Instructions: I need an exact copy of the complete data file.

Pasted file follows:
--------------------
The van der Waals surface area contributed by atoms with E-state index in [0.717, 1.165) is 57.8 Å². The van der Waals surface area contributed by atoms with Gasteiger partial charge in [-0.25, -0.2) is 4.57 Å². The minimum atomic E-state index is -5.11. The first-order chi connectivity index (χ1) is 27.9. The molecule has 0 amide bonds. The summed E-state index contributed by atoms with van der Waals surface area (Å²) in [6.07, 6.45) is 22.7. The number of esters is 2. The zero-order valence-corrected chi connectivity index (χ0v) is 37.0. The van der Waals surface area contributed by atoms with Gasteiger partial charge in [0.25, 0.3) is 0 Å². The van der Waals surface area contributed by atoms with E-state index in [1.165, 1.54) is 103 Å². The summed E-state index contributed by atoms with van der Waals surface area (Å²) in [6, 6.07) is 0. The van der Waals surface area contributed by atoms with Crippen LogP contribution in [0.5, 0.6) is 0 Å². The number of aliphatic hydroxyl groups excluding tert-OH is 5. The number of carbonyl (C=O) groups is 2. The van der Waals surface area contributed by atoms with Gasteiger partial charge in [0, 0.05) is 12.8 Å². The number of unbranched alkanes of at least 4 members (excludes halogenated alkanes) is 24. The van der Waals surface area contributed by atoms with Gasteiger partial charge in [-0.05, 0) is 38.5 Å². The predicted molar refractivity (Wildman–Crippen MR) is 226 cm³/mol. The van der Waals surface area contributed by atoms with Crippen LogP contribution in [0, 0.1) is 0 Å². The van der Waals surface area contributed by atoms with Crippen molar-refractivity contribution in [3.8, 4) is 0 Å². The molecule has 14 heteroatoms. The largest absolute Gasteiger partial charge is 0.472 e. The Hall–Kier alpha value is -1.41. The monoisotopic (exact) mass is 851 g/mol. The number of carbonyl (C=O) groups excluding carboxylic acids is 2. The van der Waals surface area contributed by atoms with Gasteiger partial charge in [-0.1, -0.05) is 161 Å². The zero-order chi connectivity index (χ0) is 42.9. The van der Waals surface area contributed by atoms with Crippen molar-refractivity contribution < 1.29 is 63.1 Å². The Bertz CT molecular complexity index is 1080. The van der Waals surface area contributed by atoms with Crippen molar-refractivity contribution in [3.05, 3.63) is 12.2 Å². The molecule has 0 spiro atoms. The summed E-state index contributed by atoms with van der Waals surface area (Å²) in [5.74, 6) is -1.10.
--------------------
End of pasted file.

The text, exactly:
The van der Waals surface area contributed by atoms with E-state index in [0.717, 1.165) is 57.8 Å². The van der Waals surface area contributed by atoms with Gasteiger partial charge in [-0.25, -0.2) is 4.57 Å². The minimum atomic E-state index is -5.11. The first-order chi connectivity index (χ1) is 27.9. The molecule has 0 amide bonds. The summed E-state index contributed by atoms with van der Waals surface area (Å²) in [6.07, 6.45) is 22.7. The number of esters is 2. The zero-order valence-corrected chi connectivity index (χ0v) is 37.0. The van der Waals surface area contributed by atoms with Gasteiger partial charge in [0.25, 0.3) is 0 Å². The van der Waals surface area contributed by atoms with E-state index in [1.165, 1.54) is 103 Å². The summed E-state index contributed by atoms with van der Waals surface area (Å²) in [6, 6.07) is 0. The van der Waals surface area contributed by atoms with Crippen LogP contribution in [0.5, 0.6) is 0 Å². The number of aliphatic hydroxyl groups excluding tert-OH is 5. The number of carbonyl (C=O) groups is 2. The van der Waals surface area contributed by atoms with Gasteiger partial charge in [0, 0.05) is 12.8 Å². The number of unbranched alkanes of at least 4 members (excludes halogenated alkanes) is 24. The van der Waals surface area contributed by atoms with Gasteiger partial charge in [-0.05, 0) is 38.5 Å². The predicted molar refractivity (Wildman–Crippen MR) is 226 cm³/mol. The van der Waals surface area contributed by atoms with Crippen LogP contribution in [0, 0.1) is 0 Å². The van der Waals surface area contributed by atoms with Crippen molar-refractivity contribution in [3.8, 4) is 0 Å². The molecule has 14 heteroatoms. The largest absolute Gasteiger partial charge is 0.472 e. The Hall–Kier alpha value is -1.41. The monoisotopic (exact) mass is 851 g/mol. The number of carbonyl (C=O) groups excluding carboxylic acids is 2. The van der Waals surface area contributed by atoms with Gasteiger partial charge in [-0.1, -0.05) is 161 Å². The zero-order chi connectivity index (χ0) is 42.9. The van der Waals surface area contributed by atoms with Crippen molar-refractivity contribution < 1.29 is 63.1 Å². The Bertz CT molecular complexity index is 1080. The van der Waals surface area contributed by atoms with Crippen molar-refractivity contribution in [3.05, 3.63) is 12.2 Å². The molecule has 0 spiro atoms. The summed E-state index contributed by atoms with van der Waals surface area (Å²) in [5.74, 6) is -1.10.